Andalusia’s age-old history has left behind an immense artistic heritage. The Alhambra, the Generalife and the Albaicín in Granada, the Historic Centre and the Great Mosque of Cordoba, the Giralda Tower and old town of Seville and the Renaissance towns of Úbeda and Baeza are all World Heritage sites. The stunning Moorish, Renaissance and, above all, Baroque architecture can be seen in its most important buildings, the castles, fortresses and monasteries that are found throughout the region, make up a hugely valuable array of history. Andalusia, the native land of great artists and writers such as Velázquez, Murillo, Lorca and Picasso is home to painting, culptures, jewellery, images and archaeological remains found in cathedrals, museums, churches, convents and palaces. The region has some of the best museums in the whole country: The Picasso museum in Malaga, The Fine Arts museum in Seville, the Julio Romero de Torres Museum in Cordoba, the Alhambra museum in Granada… It is also the area for cultural events such as the Malaga Cinema Festival. The Flamenco Biennal Exhibition of Seville, the Latin American Cinema Festival of Huelva, the International Music and Dance Festivals in Granada and in the Caves of Nerja. The most authentic expression of Andalusian folklore and cultural heritage is the Flamenco music and dance. The flamenco festivals in summer offer a calendar of performances to suit all tastes. Andalusia is a paradise for travellers with a taste for history and shows how it has grown to the present day in its art with respect for her heritage.
The region of Andalusia consists of eight provinces, stretching from the south-east to the south-west of the country. Each one named for its capital city: Cadiz, Cordoba, Jaen, Huelva, Almeria, Malaga, Granada and Seville. It is located at the south of the Iberian Peninsula and is the southernmost point of Europe. Its northern frontier is marked by the Sierra Morena Mountains, which separate the Castilian plain to the north and the Guadalquivir River basin to the south. To the west, the Guadiana River separates Andalusia from Portugal in the province of Huelva. To the south, the waters of the Atlantic Ocean wash the shores of Huelva and Cadiz provinces, while the Mediterranean meets the coast in the provinces of Cadiz, Malaga, Granada and Almeria. In the east, its frontiers are marked by the Mediterranean coast of Almeria and the Levante area of eastern Spain.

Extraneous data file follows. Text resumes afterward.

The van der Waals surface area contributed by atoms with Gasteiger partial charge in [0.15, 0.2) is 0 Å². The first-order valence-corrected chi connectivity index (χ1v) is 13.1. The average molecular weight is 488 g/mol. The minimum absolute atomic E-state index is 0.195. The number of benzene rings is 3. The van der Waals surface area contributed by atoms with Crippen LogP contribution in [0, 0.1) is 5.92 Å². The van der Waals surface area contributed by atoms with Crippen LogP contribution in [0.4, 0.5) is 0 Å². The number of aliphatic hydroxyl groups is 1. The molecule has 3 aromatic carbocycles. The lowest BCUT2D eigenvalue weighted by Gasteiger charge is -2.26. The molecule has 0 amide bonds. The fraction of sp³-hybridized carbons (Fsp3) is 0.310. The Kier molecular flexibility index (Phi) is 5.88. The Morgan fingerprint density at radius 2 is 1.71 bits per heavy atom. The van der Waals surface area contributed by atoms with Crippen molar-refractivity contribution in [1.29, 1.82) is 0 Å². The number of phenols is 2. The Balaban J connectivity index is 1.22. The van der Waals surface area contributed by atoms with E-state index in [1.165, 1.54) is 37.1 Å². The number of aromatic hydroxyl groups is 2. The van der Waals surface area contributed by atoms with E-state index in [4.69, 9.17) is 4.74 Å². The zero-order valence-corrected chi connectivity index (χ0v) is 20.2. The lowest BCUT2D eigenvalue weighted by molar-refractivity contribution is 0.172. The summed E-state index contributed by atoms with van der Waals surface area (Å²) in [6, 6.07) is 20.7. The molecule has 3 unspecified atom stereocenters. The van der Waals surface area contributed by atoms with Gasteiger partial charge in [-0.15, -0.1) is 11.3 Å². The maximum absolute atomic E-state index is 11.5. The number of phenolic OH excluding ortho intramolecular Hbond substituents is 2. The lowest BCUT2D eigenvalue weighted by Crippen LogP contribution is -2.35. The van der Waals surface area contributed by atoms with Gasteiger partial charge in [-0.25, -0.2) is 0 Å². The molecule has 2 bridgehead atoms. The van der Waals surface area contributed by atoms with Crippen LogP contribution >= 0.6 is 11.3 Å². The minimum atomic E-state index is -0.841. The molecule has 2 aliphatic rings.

Landscape, land of contrasts
The diversity of it’s landscape make Andalusia to an interesting region full of contrasts and bring together the attractive coastline, large wetlands, luxuriant mid-mountain areas, volcanic landscapes such as the Tabernas desert, and the snow-capped peaks of ierra Nevada. The Guadalquivir is Andalusia’s most important river and brings life to many areas in its journey across the region. In barely forty kilometres you can go from Alpine mountain landscapes to tropical areas on the shores of the Mediterranean. The coast of Andalusia stretches for almost 900 kilometres and is home to a large number of interesting cities ,authentic villages, beautiful beaches and some untouched areas that are a delight to visit.
Eighteen percent of the territory of Andalusia is under some type of environmental protection, distributed among more than 140 natural parks, with numerous trails and interesting rural routes with significant ecological, environmental and landscapes value. This gives travellers the opportunity to submerge themselves into living nature that has been respected and conserved for the enjoyment of man, now and in the future. In all of these naturals spaces, water plays an active part in carving out the landscape and contributing sounds to the environment.
Come and explore
The whole ensemble represents a range of attractions for tourists that goes from impressive monuments in large towns to the authentic life in the characteristic villages, which have provided a constant source of inspiration for all kinds of artists like painters and writers.
Andalusia offers a warm welcome to visitors and, while conscious of the need to modernise and move forward with the times, it is also careful to take care of its roots and maintain its important cultural heritage and monuments, legacy of the region’s ancestors. As well, while developing rural tourism, they are taking in account the importance of the preservation of their natural sources.